During an extended heat wave, a southwestern energy company looked for a creative way to reward employees who participated in the firm’s wellness programs. It put up a few pop-up carports in the employee parking lot next to the office, and awarded these cool, shady spots to individuals designated as “wellness employees of the month.” The carports quickly became highly popular, spurring robust efforts among employees to win one of the coveted spots.
Similarly, a California technology firm gave employees who participated in its wellness program an option: receive $100 over the next several pay periods or request that the company donate it to charity. A significant number of employees — across all pay levels — chose the charity option. Another company considered paying each employee $100 if they collectively achieved a 70% health assessment completion.
What employers like these have in common is the realization that new strategies are needed for using incentives to influence behavioral change among employees. Innovative employers offer not only traditional financial rewards such as premium discounts and contributions to health accounts, but also relevant, timely, non-financial and group-based rewards.
OptumHealth research found that traditional financial incentives can be an effective tool for driving engagement in one-time, awareness-building activities such as health assessment and biometric screening participation.
However, while incentives can increase participation in longer-term behavioral change programs such as wellness coaching, the connection between offering incentives and achieving outcomes, such as health risk reduction, is less clear.
While it still makes sense to reward those for enrolling in coaching or condition management, future incentive designs might involve lower value but more frequent incentives. They might also use different motivators to encourage enrollment in such programs.
Here are five key strategies for transforming incentive design:
1. Incorporate non-financial rewards. Although financial rewards are still a critical motivator for employees and remain useful, employers should strive to find a better balance between financial and non-financial rewards. The next-generation approach to incentives focuses on motivating and engaging employees because of the perceived intrinsic value in the effort, rather than because of external incentives. Transitioning from solely extrinsic financial rewards toward social recognition of intrinsically motivated behavior will pave the way for long-term behavioral change. Non-financial rewards include:
o Social recognition from peers and managers participating in public events such as physical activity challenges or 5k fun runs
o Certificates and plaques
o More resources such as enhancing a break room, buying fitness equipment or making other health-oriented improvements
o End-of-the-week party or a casual dress day
o Preferential parking
2. Expand group-based benefits. Rewarding an employee with a premium discount for achieving an outcome, such as lower blood cholesterol, certainly benefits that individual employee, but doesn’t help build a firm-wide culture of health. Incorporating group-based and individual rewards can help generate greater value from incentives. An alternative might be to give all employees extra paid time off if 80% of the entire workforce completes a biometric screening or walks 100,000 miles. These incentives help build culture, strengthen peer support, improve transparency and make the activities more enjoyable.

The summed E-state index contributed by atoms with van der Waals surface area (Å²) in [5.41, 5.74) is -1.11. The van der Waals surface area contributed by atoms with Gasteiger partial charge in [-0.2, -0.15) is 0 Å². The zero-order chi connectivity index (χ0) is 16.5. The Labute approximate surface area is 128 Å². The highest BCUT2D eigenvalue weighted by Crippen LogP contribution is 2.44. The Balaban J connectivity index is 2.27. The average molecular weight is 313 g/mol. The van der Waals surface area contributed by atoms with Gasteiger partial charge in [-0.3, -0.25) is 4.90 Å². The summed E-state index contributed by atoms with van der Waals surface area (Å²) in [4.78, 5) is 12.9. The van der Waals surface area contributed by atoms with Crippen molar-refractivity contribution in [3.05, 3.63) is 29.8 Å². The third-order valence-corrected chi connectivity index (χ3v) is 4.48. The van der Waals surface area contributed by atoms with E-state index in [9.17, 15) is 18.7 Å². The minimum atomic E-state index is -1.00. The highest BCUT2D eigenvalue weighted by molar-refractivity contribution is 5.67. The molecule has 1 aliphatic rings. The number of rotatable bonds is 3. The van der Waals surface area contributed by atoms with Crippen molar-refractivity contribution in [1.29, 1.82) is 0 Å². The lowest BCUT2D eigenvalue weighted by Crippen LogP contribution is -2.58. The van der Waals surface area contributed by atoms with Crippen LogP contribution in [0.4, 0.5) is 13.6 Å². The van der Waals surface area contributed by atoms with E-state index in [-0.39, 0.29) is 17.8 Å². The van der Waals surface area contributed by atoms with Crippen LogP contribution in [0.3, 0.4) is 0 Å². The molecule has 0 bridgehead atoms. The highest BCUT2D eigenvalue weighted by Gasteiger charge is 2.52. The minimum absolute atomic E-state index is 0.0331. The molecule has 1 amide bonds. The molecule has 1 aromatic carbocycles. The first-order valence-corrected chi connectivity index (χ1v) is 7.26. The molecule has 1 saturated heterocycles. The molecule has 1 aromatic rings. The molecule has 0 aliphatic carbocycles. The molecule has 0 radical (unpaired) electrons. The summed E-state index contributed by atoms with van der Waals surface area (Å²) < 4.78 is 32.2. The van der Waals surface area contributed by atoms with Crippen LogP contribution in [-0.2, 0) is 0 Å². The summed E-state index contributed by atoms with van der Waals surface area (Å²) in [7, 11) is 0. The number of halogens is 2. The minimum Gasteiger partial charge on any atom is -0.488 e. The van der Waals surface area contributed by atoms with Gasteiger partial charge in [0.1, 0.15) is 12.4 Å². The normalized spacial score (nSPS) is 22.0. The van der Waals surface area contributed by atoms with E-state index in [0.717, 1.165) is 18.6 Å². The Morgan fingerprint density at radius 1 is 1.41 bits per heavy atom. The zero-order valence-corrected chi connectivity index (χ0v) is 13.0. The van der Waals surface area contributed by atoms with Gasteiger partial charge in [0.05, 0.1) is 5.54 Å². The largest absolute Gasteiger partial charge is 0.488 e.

3. Provide immediate rewards. Participating in a health fitness challenge typically yields a premium reduction the following year. That’s a long time for employees to see a return on their investment. Behavioral economics research confirms that reward frequency and timing is an important lever for change. If an employee knows she will receive a benefit soon after completing a task, she is more likely to do it. One example is digital currency or gift cards that can be used to shop online immediately after an activity or outcome is achieved.
4. Recognize total well-being. Expand the boundaries of health to include measures of well-being, quality of life and financial security. For example, consider rewarding employees who have completed an advanced medical directive or have met with a financial counselor. Volunteering with a local social organization or donating to a charitable organization could also be recognized.
5. Personalize rewards. Accounting for individual variation in response to incentives is also key. For example, while one employee might need to create a personal budget and meet with a financial counselor, another seeks to change his diet and lose weight. Activities should be individualized based on what is relevant to each employee’s total health and well-being. In the future, predictive models and intelligent recommendation engines will be used to determine what types of incentives each employee responds to and how to vary the frequency of incentives to keep them motivated.
Incentives are an effective tool to increase wellness program participation. To drive longer-term behavioral change however, consider a mix of traditional financial incentives with new, tailored and timely ideas to drive interest and engagement.
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